By Simon Denyer
New Delhi - The Dalai Lama, Tibet's spiritual leader, has thrown a lifeline to India's dwindling tiger population after an emotional appeal to outlaw the trade in animal skins provoked an extraordinary reaction in his homeland.
All over Tibet, there have been reports of people burning wild animal furs since the Dalai Lama, the Himalayan region's exiled god-king, made his appeal at a Buddhist prayer meeting in southern India in January.
Thousands of Tibetans attended the festival and many carried the Dalai Lama's words back to their Himalayan homeland.
Conservationists say there has been a sharp rise in the poaching of tigers and leopards in India in recent years to feed an explosion of demand from Tibet.
They say the tiger faced being wiped out in India as a result.
Now they have some renewed hope.
"The reaction of the Tibetan people, now that they have been made aware of the results of their actions - gives a little bit of light at the end of the tunnel for the Indian tiger," said Belinda Wright of the Wildlife Protection Society of India.
An ancient tradition of wearing animal furs seemed to have been revived in Tibet in recent years, partly perhaps as a result of greater disposable income.
Since December, 1999, 18 of 19 major seizures of wildlife parts or skins in India either involved Tibetans or were strongly linked to Tibet, said Wright.
In January, the Dalai Lama said he was "ashamed" to see images of Tibetans decorating themselves with skins and furs.
"When you go back to your respective places, remember what I had said earlier and never use, sell, or buy wild animals, their products or derivatives," he asked pilgrims at the Kalachakra, an initiation ceremony for Buddhists in south India.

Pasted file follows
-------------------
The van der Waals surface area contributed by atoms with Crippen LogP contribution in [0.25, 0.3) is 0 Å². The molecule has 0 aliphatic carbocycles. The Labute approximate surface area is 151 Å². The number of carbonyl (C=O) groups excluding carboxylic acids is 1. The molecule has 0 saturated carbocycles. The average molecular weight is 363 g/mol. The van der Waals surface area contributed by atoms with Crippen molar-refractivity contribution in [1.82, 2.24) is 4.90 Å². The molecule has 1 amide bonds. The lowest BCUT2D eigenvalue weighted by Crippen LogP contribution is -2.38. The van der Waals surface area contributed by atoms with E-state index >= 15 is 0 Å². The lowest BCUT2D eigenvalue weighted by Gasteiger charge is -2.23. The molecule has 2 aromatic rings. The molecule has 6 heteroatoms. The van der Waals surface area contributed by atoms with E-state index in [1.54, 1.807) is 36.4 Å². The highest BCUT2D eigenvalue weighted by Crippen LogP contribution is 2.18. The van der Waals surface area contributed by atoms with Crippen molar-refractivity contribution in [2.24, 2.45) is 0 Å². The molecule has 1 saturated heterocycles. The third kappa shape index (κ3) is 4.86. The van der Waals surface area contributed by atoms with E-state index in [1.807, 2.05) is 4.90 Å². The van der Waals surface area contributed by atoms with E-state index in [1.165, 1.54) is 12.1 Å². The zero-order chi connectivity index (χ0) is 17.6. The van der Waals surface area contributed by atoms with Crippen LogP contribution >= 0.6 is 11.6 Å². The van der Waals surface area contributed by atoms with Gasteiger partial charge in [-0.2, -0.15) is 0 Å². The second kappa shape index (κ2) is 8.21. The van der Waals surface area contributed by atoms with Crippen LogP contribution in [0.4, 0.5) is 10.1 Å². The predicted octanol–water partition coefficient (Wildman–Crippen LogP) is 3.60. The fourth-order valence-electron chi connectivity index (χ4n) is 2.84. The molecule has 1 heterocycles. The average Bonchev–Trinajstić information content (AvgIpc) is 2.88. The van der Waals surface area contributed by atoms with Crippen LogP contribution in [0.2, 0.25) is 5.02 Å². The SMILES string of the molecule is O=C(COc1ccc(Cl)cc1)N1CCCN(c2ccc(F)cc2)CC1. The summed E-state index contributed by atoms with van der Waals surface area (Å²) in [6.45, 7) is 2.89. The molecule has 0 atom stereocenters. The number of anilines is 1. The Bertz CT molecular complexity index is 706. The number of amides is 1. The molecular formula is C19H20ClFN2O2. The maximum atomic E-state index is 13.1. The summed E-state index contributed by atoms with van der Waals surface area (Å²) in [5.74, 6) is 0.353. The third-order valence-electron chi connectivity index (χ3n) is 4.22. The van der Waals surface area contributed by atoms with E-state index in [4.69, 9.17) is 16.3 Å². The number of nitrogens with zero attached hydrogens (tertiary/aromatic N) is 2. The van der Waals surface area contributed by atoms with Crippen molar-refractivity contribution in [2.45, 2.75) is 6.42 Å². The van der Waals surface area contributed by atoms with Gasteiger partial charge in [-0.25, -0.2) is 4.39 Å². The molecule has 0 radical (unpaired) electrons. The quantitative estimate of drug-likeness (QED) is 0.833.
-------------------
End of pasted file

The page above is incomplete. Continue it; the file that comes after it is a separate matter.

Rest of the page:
Chinese authorities initially reacted with suspicion to the burning of skins, apparently seeing it as an expression of support for the Dalai Lama, who fled his Himalayan homeland to India after an abortive uprising against Chinese rule in 1959.
Eight Tibetans have been detained since late February in Sichuan province for carrying out the burning "under foreign influences", according to Radio Free Asia, a US-government funded station.
But Wright said the Chinese had taken some steps to outlaw the multi-million dollar trade in the last few days, which had until now been carried on openly on the streets and in the markets of Tibet.
"Frankly, the only country that hasn't reacted is India," she said.
"It has done nothing to clamp down on the illegal wildlife trade."
India has ordered a nationwide census of tigers after reports emerged last March the entire population of up to 18 tigers in a sanctuary in western India had been killed by poachers.
A census in 2002 counted 3 642 tigers.
Wright said she saw 83 fresh Tiger skins and thousands of fresh leopard skins on a trip to Tibet last year.
On one street alone in Linxia, Gansu province, she counted 163 leopard skins, most or all from India, on open display.
"I was numb," she said.
"I thought that was the end. The wild population here cannot sustain that. It showed clearly that India's enforcement effort had totally failed."